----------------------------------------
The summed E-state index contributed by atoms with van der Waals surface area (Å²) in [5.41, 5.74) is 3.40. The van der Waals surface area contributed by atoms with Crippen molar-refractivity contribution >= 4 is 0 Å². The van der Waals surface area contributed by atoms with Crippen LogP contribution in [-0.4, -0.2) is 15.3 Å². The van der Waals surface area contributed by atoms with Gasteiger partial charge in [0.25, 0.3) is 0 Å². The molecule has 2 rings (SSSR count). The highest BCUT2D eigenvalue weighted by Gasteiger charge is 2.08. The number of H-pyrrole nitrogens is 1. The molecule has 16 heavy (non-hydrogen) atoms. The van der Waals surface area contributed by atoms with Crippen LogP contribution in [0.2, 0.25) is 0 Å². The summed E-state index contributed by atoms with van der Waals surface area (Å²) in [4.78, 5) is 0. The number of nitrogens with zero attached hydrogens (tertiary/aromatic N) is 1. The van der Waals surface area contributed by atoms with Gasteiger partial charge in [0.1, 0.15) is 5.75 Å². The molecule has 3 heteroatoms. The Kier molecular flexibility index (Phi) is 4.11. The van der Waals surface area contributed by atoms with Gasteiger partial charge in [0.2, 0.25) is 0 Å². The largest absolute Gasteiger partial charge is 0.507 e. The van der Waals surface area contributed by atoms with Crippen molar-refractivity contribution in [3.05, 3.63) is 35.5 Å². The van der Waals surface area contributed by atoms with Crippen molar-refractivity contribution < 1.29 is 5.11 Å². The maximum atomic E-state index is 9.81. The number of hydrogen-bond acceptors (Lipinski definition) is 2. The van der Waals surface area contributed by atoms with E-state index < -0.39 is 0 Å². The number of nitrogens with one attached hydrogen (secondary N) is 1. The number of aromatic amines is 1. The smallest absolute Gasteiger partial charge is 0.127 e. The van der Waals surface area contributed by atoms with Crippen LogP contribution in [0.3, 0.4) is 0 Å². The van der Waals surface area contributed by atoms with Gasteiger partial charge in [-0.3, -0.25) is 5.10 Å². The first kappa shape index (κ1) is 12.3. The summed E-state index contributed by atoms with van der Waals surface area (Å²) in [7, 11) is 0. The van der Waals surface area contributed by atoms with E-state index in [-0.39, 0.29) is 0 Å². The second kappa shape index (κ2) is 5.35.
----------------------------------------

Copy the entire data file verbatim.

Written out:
The summed E-state index contributed by atoms with van der Waals surface area (Å²) in [5.41, 5.74) is 3.40. The van der Waals surface area contributed by atoms with Crippen molar-refractivity contribution >= 4 is 0 Å². The van der Waals surface area contributed by atoms with Crippen LogP contribution in [-0.4, -0.2) is 15.3 Å². The van der Waals surface area contributed by atoms with Gasteiger partial charge in [0.25, 0.3) is 0 Å². The molecule has 2 rings (SSSR count). The highest BCUT2D eigenvalue weighted by Gasteiger charge is 2.08. The number of H-pyrrole nitrogens is 1. The molecule has 16 heavy (non-hydrogen) atoms. The van der Waals surface area contributed by atoms with Crippen LogP contribution in [0.2, 0.25) is 0 Å². The summed E-state index contributed by atoms with van der Waals surface area (Å²) in [4.78, 5) is 0. The number of nitrogens with zero attached hydrogens (tertiary/aromatic N) is 1. The van der Waals surface area contributed by atoms with Gasteiger partial charge in [0.1, 0.15) is 5.75 Å². The molecule has 3 heteroatoms. The Kier molecular flexibility index (Phi) is 4.11. The van der Waals surface area contributed by atoms with Gasteiger partial charge in [0.2, 0.25) is 0 Å². The largest absolute Gasteiger partial charge is 0.507 e. The van der Waals surface area contributed by atoms with Crippen molar-refractivity contribution in [3.05, 3.63) is 35.5 Å². The van der Waals surface area contributed by atoms with Crippen molar-refractivity contribution < 1.29 is 5.11 Å². The maximum atomic E-state index is 9.81. The number of hydrogen-bond acceptors (Lipinski definition) is 2. The van der Waals surface area contributed by atoms with E-state index < -0.39 is 0 Å². The number of nitrogens with one attached hydrogen (secondary N) is 1. The number of aromatic amines is 1. The smallest absolute Gasteiger partial charge is 0.127 e. The van der Waals surface area contributed by atoms with Crippen LogP contribution in [0.3, 0.4) is 0 Å². The van der Waals surface area contributed by atoms with Gasteiger partial charge in [-0.3, -0.25) is 5.10 Å². The first kappa shape index (κ1) is 12.3. The summed E-state index contributed by atoms with van der Waals surface area (Å²) in [7, 11) is 0. The van der Waals surface area contributed by atoms with E-state index in [-0.39, 0.29) is 0 Å². The second kappa shape index (κ2) is 5.35.